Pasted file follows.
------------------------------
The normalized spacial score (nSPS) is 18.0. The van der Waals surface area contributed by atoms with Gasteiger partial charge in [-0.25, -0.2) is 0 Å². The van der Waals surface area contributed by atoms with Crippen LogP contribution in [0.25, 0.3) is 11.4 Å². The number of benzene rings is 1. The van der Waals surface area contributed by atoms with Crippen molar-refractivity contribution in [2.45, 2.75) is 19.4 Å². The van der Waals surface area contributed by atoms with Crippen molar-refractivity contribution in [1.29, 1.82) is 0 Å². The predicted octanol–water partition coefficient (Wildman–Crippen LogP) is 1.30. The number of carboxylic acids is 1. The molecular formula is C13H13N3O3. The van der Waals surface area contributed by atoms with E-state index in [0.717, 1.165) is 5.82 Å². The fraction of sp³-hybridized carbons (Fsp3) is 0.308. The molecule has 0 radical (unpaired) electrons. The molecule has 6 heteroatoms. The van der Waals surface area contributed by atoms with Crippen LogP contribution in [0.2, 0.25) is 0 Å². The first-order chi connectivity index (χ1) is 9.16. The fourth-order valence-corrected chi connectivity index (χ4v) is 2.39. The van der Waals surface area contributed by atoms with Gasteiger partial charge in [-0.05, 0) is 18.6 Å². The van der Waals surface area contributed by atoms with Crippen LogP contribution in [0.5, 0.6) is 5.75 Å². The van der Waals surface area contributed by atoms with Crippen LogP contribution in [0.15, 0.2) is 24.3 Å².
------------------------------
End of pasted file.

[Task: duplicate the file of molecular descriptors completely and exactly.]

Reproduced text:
The normalized spacial score (nSPS) is 18.0. The van der Waals surface area contributed by atoms with Gasteiger partial charge in [-0.25, -0.2) is 0 Å². The van der Waals surface area contributed by atoms with Crippen LogP contribution in [0.25, 0.3) is 11.4 Å². The number of benzene rings is 1. The van der Waals surface area contributed by atoms with Crippen molar-refractivity contribution in [2.45, 2.75) is 19.4 Å². The van der Waals surface area contributed by atoms with Crippen molar-refractivity contribution in [1.29, 1.82) is 0 Å². The predicted octanol–water partition coefficient (Wildman–Crippen LogP) is 1.30. The number of carboxylic acids is 1. The molecular formula is C13H13N3O3. The van der Waals surface area contributed by atoms with E-state index in [0.717, 1.165) is 5.82 Å². The fraction of sp³-hybridized carbons (Fsp3) is 0.308. The molecule has 0 radical (unpaired) electrons. The molecule has 6 heteroatoms. The van der Waals surface area contributed by atoms with Crippen LogP contribution in [0.2, 0.25) is 0 Å². The first-order chi connectivity index (χ1) is 9.16. The fourth-order valence-corrected chi connectivity index (χ4v) is 2.39. The van der Waals surface area contributed by atoms with Gasteiger partial charge in [-0.05, 0) is 18.6 Å². The van der Waals surface area contributed by atoms with Crippen LogP contribution in [0.5, 0.6) is 5.75 Å². The van der Waals surface area contributed by atoms with Crippen LogP contribution in [0.15, 0.2) is 24.3 Å².